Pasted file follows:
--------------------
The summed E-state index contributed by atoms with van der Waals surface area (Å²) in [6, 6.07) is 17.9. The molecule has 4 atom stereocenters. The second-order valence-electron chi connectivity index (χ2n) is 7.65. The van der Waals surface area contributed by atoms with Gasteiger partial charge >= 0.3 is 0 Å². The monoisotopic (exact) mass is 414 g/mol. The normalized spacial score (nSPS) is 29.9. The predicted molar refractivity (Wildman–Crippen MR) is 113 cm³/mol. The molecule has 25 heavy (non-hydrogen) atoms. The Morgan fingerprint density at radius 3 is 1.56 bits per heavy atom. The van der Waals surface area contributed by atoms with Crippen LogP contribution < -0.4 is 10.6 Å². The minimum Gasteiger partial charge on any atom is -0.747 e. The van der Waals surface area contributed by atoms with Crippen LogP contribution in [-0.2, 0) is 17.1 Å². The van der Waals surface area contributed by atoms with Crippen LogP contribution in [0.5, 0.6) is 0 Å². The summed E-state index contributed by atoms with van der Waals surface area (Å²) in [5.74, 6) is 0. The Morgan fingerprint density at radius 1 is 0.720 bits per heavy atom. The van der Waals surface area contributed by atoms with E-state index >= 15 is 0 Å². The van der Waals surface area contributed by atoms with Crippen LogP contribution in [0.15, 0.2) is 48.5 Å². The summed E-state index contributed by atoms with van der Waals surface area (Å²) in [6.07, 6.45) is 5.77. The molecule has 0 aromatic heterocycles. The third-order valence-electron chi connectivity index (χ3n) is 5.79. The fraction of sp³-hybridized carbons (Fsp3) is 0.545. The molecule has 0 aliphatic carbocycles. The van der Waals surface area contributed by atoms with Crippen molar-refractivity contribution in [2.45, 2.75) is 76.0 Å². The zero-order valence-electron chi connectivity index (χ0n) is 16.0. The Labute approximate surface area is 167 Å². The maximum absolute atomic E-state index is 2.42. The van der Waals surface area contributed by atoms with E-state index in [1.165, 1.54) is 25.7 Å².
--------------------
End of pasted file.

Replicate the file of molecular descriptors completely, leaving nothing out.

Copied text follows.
The summed E-state index contributed by atoms with van der Waals surface area (Å²) in [6, 6.07) is 17.9. The molecule has 4 atom stereocenters. The second-order valence-electron chi connectivity index (χ2n) is 7.65. The van der Waals surface area contributed by atoms with Gasteiger partial charge >= 0.3 is 0 Å². The monoisotopic (exact) mass is 414 g/mol. The normalized spacial score (nSPS) is 29.9. The predicted molar refractivity (Wildman–Crippen MR) is 113 cm³/mol. The molecule has 25 heavy (non-hydrogen) atoms. The Morgan fingerprint density at radius 3 is 1.56 bits per heavy atom. The van der Waals surface area contributed by atoms with Crippen LogP contribution < -0.4 is 10.6 Å². The minimum Gasteiger partial charge on any atom is -0.747 e. The van der Waals surface area contributed by atoms with Crippen LogP contribution in [-0.2, 0) is 17.1 Å². The van der Waals surface area contributed by atoms with Crippen LogP contribution in [0.5, 0.6) is 0 Å². The summed E-state index contributed by atoms with van der Waals surface area (Å²) in [5.74, 6) is 0. The Morgan fingerprint density at radius 1 is 0.720 bits per heavy atom. The van der Waals surface area contributed by atoms with E-state index >= 15 is 0 Å². The van der Waals surface area contributed by atoms with Crippen LogP contribution in [0.15, 0.2) is 48.5 Å². The summed E-state index contributed by atoms with van der Waals surface area (Å²) in [6.07, 6.45) is 5.77. The molecule has 0 aromatic heterocycles. The third-order valence-electron chi connectivity index (χ3n) is 5.79. The fraction of sp³-hybridized carbons (Fsp3) is 0.545. The molecule has 0 aliphatic carbocycles. The van der Waals surface area contributed by atoms with Crippen molar-refractivity contribution in [2.45, 2.75) is 76.0 Å². The zero-order valence-electron chi connectivity index (χ0n) is 16.0. The Labute approximate surface area is 167 Å². The maximum absolute atomic E-state index is 2.42. The van der Waals surface area contributed by atoms with E-state index in [1.165, 1.54) is 25.7 Å².